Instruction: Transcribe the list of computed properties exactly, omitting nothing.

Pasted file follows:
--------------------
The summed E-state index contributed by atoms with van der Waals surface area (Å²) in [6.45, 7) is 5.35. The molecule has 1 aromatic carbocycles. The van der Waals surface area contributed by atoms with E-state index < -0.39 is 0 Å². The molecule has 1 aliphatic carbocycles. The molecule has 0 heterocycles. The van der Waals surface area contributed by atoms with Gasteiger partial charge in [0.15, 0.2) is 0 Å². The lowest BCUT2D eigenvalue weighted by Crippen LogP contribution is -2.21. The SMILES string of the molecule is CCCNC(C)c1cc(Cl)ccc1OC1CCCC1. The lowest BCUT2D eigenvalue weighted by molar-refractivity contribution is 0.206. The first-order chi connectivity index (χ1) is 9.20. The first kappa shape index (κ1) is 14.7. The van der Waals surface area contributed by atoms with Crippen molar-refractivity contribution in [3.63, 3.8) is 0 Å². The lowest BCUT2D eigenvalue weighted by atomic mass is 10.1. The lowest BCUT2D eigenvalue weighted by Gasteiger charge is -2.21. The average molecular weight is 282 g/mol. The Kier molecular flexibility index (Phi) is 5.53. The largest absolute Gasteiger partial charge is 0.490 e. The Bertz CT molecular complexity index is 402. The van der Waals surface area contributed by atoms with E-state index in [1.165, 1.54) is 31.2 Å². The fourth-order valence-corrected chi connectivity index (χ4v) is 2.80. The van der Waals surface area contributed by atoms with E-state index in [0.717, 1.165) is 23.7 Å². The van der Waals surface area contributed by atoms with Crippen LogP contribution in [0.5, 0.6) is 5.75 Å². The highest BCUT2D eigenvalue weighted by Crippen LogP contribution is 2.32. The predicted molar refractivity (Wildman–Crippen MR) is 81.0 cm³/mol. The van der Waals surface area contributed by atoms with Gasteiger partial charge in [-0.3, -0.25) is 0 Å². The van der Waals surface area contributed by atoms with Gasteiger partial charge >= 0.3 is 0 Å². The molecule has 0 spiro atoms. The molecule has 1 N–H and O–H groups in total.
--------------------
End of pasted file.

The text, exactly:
The summed E-state index contributed by atoms with van der Waals surface area (Å²) in [6.45, 7) is 5.35. The molecule has 1 aromatic carbocycles. The van der Waals surface area contributed by atoms with E-state index < -0.39 is 0 Å². The molecule has 1 aliphatic carbocycles. The molecule has 0 heterocycles. The van der Waals surface area contributed by atoms with Gasteiger partial charge in [0.15, 0.2) is 0 Å². The lowest BCUT2D eigenvalue weighted by Crippen LogP contribution is -2.21. The SMILES string of the molecule is CCCNC(C)c1cc(Cl)ccc1OC1CCCC1. The lowest BCUT2D eigenvalue weighted by molar-refractivity contribution is 0.206. The first-order chi connectivity index (χ1) is 9.20. The first kappa shape index (κ1) is 14.7. The van der Waals surface area contributed by atoms with Crippen molar-refractivity contribution in [3.63, 3.8) is 0 Å². The lowest BCUT2D eigenvalue weighted by atomic mass is 10.1. The lowest BCUT2D eigenvalue weighted by Gasteiger charge is -2.21. The average molecular weight is 282 g/mol. The Kier molecular flexibility index (Phi) is 5.53. The largest absolute Gasteiger partial charge is 0.490 e. The Bertz CT molecular complexity index is 402. The van der Waals surface area contributed by atoms with E-state index in [1.165, 1.54) is 31.2 Å². The fourth-order valence-corrected chi connectivity index (χ4v) is 2.80. The van der Waals surface area contributed by atoms with E-state index in [0.717, 1.165) is 23.7 Å². The van der Waals surface area contributed by atoms with Crippen LogP contribution in [0.5, 0.6) is 5.75 Å². The highest BCUT2D eigenvalue weighted by Crippen LogP contribution is 2.32. The predicted molar refractivity (Wildman–Crippen MR) is 81.0 cm³/mol. The van der Waals surface area contributed by atoms with Gasteiger partial charge in [-0.3, -0.25) is 0 Å². The van der Waals surface area contributed by atoms with Gasteiger partial charge >= 0.3 is 0 Å². The molecule has 0 spiro atoms. The molecule has 1 N–H and O–H groups in total.